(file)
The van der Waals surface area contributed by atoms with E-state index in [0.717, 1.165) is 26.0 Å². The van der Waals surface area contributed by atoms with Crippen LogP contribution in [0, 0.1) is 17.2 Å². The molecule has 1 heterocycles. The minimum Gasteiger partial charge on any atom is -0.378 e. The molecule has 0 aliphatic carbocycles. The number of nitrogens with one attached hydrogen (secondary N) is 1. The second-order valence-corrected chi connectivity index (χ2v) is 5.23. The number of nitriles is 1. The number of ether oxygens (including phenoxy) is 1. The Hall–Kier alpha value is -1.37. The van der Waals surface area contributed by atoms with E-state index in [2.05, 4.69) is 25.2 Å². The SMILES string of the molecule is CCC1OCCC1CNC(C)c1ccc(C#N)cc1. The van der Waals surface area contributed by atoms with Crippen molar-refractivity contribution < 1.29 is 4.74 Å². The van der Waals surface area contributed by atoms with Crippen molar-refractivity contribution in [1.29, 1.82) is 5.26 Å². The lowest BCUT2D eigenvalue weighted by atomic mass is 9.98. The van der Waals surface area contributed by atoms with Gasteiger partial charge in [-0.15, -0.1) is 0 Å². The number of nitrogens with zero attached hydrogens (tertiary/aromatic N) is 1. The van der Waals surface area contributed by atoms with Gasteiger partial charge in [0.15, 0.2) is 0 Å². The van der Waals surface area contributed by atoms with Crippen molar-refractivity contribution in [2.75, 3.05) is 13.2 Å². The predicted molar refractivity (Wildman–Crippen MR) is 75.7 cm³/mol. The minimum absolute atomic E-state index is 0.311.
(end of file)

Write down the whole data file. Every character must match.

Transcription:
The van der Waals surface area contributed by atoms with E-state index in [0.717, 1.165) is 26.0 Å². The van der Waals surface area contributed by atoms with Crippen LogP contribution in [0, 0.1) is 17.2 Å². The molecule has 1 heterocycles. The minimum Gasteiger partial charge on any atom is -0.378 e. The molecule has 0 aliphatic carbocycles. The number of nitrogens with one attached hydrogen (secondary N) is 1. The second-order valence-corrected chi connectivity index (χ2v) is 5.23. The number of nitriles is 1. The number of ether oxygens (including phenoxy) is 1. The Hall–Kier alpha value is -1.37. The van der Waals surface area contributed by atoms with E-state index in [2.05, 4.69) is 25.2 Å². The SMILES string of the molecule is CCC1OCCC1CNC(C)c1ccc(C#N)cc1. The van der Waals surface area contributed by atoms with Crippen molar-refractivity contribution < 1.29 is 4.74 Å². The van der Waals surface area contributed by atoms with Crippen molar-refractivity contribution in [1.29, 1.82) is 5.26 Å². The lowest BCUT2D eigenvalue weighted by atomic mass is 9.98. The van der Waals surface area contributed by atoms with Gasteiger partial charge in [-0.15, -0.1) is 0 Å². The number of nitrogens with zero attached hydrogens (tertiary/aromatic N) is 1. The van der Waals surface area contributed by atoms with Gasteiger partial charge in [0.15, 0.2) is 0 Å². The van der Waals surface area contributed by atoms with Crippen molar-refractivity contribution in [2.75, 3.05) is 13.2 Å². The predicted molar refractivity (Wildman–Crippen MR) is 75.7 cm³/mol. The minimum absolute atomic E-state index is 0.311.